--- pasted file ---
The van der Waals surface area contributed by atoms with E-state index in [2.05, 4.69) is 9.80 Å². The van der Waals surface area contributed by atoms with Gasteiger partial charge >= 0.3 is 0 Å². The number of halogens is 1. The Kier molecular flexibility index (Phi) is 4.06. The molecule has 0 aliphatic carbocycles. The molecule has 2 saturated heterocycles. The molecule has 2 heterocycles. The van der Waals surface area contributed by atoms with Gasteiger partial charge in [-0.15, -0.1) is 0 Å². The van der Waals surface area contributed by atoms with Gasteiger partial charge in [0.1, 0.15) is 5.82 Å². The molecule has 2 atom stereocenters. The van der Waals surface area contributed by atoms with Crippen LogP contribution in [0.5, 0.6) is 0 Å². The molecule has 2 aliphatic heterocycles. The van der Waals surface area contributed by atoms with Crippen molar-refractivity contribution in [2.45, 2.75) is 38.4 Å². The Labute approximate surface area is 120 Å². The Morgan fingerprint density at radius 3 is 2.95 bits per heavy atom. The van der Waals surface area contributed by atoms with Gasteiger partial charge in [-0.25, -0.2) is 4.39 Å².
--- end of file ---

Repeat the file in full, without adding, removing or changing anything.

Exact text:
The van der Waals surface area contributed by atoms with E-state index in [2.05, 4.69) is 9.80 Å². The van der Waals surface area contributed by atoms with Gasteiger partial charge >= 0.3 is 0 Å². The number of halogens is 1. The Kier molecular flexibility index (Phi) is 4.06. The molecule has 0 aliphatic carbocycles. The molecule has 2 saturated heterocycles. The molecule has 2 heterocycles. The van der Waals surface area contributed by atoms with Gasteiger partial charge in [-0.15, -0.1) is 0 Å². The van der Waals surface area contributed by atoms with Gasteiger partial charge in [0.1, 0.15) is 5.82 Å². The molecule has 2 atom stereocenters. The van der Waals surface area contributed by atoms with Crippen LogP contribution in [0.5, 0.6) is 0 Å². The molecule has 2 aliphatic heterocycles. The van der Waals surface area contributed by atoms with Crippen molar-refractivity contribution in [2.45, 2.75) is 38.4 Å². The Labute approximate surface area is 120 Å². The Morgan fingerprint density at radius 3 is 2.95 bits per heavy atom. The van der Waals surface area contributed by atoms with Gasteiger partial charge in [-0.25, -0.2) is 4.39 Å².